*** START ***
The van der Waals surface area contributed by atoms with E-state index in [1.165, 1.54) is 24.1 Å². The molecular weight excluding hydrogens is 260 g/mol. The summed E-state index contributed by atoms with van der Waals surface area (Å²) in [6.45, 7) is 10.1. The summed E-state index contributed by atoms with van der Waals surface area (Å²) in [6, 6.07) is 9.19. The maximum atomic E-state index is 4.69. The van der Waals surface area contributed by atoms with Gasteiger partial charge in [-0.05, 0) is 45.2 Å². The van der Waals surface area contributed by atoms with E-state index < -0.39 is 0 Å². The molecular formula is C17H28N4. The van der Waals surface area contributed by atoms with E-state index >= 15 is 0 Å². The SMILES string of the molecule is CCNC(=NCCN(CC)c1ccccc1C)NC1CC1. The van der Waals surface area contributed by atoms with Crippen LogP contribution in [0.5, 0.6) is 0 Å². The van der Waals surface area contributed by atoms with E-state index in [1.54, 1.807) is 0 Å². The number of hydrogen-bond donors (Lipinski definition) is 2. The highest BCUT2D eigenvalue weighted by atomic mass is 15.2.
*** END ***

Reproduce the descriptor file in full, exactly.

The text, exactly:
The van der Waals surface area contributed by atoms with E-state index in [1.165, 1.54) is 24.1 Å². The molecular weight excluding hydrogens is 260 g/mol. The summed E-state index contributed by atoms with van der Waals surface area (Å²) in [6.45, 7) is 10.1. The summed E-state index contributed by atoms with van der Waals surface area (Å²) in [6, 6.07) is 9.19. The maximum atomic E-state index is 4.69. The van der Waals surface area contributed by atoms with Gasteiger partial charge in [-0.05, 0) is 45.2 Å². The van der Waals surface area contributed by atoms with E-state index < -0.39 is 0 Å². The molecular formula is C17H28N4. The van der Waals surface area contributed by atoms with E-state index >= 15 is 0 Å². The SMILES string of the molecule is CCNC(=NCCN(CC)c1ccccc1C)NC1CC1. The van der Waals surface area contributed by atoms with Crippen LogP contribution in [0.5, 0.6) is 0 Å². The van der Waals surface area contributed by atoms with E-state index in [1.54, 1.807) is 0 Å². The number of hydrogen-bond donors (Lipinski definition) is 2. The highest BCUT2D eigenvalue weighted by atomic mass is 15.2.